I have seen this in the supermarket for years, but not taken any notice of it. I first tasted it at a Balkan eatery in Lilyfield, imaginatively called The Balkan Eatery. It’s run by a friendly Bosnian couple from Mostar (the bridge) and Sarajevo (Franz Ferdinand). All the Balkan classics — grilled lamb and chicken, stuffed capsicums, cabbage rolls, sensational plum jam biscuits — are here. But the great discovery, the must-try menu item, is a bread roll, stuffed full of grilled chevapi sausages, and dressed with ayvar. It is wondrous, a revelation of how good a sausage sandwich can be. Forget the netball girls outside Bunnings on Saturday — this is the snag sanger to die for. And at least part of its charm comes from the ayvar sauce.

Ayvar is brick red, spicy, and comes in mild or hot versions. You can use it as a relish on grilled lamb or other meat. I love it scooped on an egg with toast. The soft, bland, eggy egg and the spicy, umami-like relish — unforgettable! The perfect Sunday breakfast, along with the papers and good coffee. I also use it on pasta — make a Napoletana-type sauce, substituting ayvar for tomatoes. I have studded mine with a few black olives and capers.

This is a great foodstuff — A Good Sauce. There is lots of scope to experiment with ayvar. Just do it soon, before this much fun is outlawed

* My Sauce Good is a bright new Sydney band playing “addictive French Swing, original tunes, soulful Latin-American folksong, a haunting Hebrew lullaby, Bohemian Jazz from the 1920’s onwards and contemporary songs given a new lease of life”. Think gypsies, Django Reinhardt and Stéphane Grapelli, continental cafes ... Some of their material has a real Balkans feel. Listen! And thank you to La Fanciulla for the heads up about this great band, and the wonderful CD!

Saturday, 10 July 2010

Goan fish curry — broth from heaven

I am a big fan of Goan fish curry. For years, my regular lunch partner, Greg, and I traversed the curry houses of Sydney enjoying this dish. We remember really good ones at the Malabar restaurants, in Crows Nest and, more recently, in Darlinghurst. We love its fishy broth, spicy taste, sour finish. For us, it is an essential part of a great long curry lunch. So I knew what I would be cooking and eating next weekend when Helen from Grab Your Fork recently included a Goan Fish Curry recipe, as part of an extended interview with Kumar Mahadevan of Aki's Indian restaurant in Woolloomooloo.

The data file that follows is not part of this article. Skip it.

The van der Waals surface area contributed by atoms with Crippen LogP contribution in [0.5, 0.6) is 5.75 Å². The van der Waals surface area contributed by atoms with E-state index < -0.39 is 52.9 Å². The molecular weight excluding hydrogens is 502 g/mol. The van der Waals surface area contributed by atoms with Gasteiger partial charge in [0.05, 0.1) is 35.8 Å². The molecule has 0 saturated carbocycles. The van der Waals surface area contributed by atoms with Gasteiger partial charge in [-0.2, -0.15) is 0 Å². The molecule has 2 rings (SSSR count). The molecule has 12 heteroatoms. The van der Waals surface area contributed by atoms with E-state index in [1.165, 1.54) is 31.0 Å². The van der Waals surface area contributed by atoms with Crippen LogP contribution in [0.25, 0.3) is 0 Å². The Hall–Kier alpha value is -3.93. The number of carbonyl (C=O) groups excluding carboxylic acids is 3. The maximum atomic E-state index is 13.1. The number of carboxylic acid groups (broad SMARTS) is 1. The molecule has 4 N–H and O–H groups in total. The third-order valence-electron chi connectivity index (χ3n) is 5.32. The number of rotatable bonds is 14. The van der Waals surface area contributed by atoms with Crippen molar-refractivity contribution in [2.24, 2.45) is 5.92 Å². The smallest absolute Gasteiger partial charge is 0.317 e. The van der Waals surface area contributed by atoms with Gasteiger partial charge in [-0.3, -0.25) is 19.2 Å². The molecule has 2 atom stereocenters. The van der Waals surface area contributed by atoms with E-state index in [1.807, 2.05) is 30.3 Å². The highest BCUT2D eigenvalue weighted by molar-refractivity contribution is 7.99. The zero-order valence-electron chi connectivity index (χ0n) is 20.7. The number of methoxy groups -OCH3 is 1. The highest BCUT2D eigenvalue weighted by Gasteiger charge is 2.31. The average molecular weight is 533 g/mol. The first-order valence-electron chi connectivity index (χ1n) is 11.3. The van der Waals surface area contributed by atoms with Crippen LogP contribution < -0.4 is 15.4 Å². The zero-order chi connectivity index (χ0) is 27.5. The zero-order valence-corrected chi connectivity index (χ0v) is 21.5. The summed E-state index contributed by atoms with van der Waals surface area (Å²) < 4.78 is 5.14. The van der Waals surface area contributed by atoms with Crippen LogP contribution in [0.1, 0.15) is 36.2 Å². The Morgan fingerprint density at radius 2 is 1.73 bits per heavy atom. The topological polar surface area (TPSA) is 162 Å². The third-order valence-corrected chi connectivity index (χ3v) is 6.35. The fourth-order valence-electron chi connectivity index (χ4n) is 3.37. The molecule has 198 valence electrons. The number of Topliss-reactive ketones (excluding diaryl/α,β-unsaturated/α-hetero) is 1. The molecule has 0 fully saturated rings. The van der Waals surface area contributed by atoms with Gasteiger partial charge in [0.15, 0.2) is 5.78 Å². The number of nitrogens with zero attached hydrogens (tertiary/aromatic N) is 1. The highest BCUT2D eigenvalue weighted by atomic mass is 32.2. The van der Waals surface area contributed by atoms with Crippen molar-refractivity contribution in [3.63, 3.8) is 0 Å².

Goa is a small state on the west coast of India, which was a Portuguese territory for about 450 years, until 1961. It has strong Portuguese influences in its food, including the use of onions and garlic, and vinegar in the famous vindaloo dishes.

A couple of comments on the recipe:

The grated fresh coconut — Hold your coconut over the sink and give a few sharp taps with a hammer. This will crack it neatly around the equator, into two halves. Now the fun begins. If, like me, you only have implements ill-adapted to the purpose, scraping the coconut meat out of the shell will be a tedious process. You need a proper coconut scraper, an apprentice, or, preferably, both. Do not start to make this dish until you have been to an Indian grocer and bought a cheap coconut scraper!

The fish — I used ling fillets, which were available when I shopped, and produce a fine result. But next time I will go for an oilier fish, such as Spanish mackerel cutlets. Whatever you get, you want a fairly robust fish, that will not fall apart during poaching. I think this would be great using soaked bacalhau, which would echo the Portuguese influences on Goan cuisine.

My marsala paste was not as smooth as I like it, due to a last-minute mortar & pestle imbroglio. Not a huge problem, as the crunchy bits will settle in the broth before serving. The recipe is vague about how much water to add to make your curry. Suit yourself — I think one of the joys of this dish is the fairly thin, soupy broth, so I added enough water to achieve this. Experiment! The recipe also calls for tamarind powder. I only had block tamarind, so followed the usual process of steeping, straining, sieving. Add to taste — I think the tamarind sourness is an essential part of the flavour, so don’t hold back — add enough tamarind to bring this out.

And the final product? It is a great curry. Thick fish steaks swimming in a thin but rich, tasty broth, with distinct fishy character, a moderate spice kick, and lovely, tangy sour flavour from the tamarind. I teamed it with lots of rice to soak up the broth, and a dry curry of spinach and lentils, to give textural variation. And Bolst’s lime pickle, to carry on the sour spicy feel. Delicious!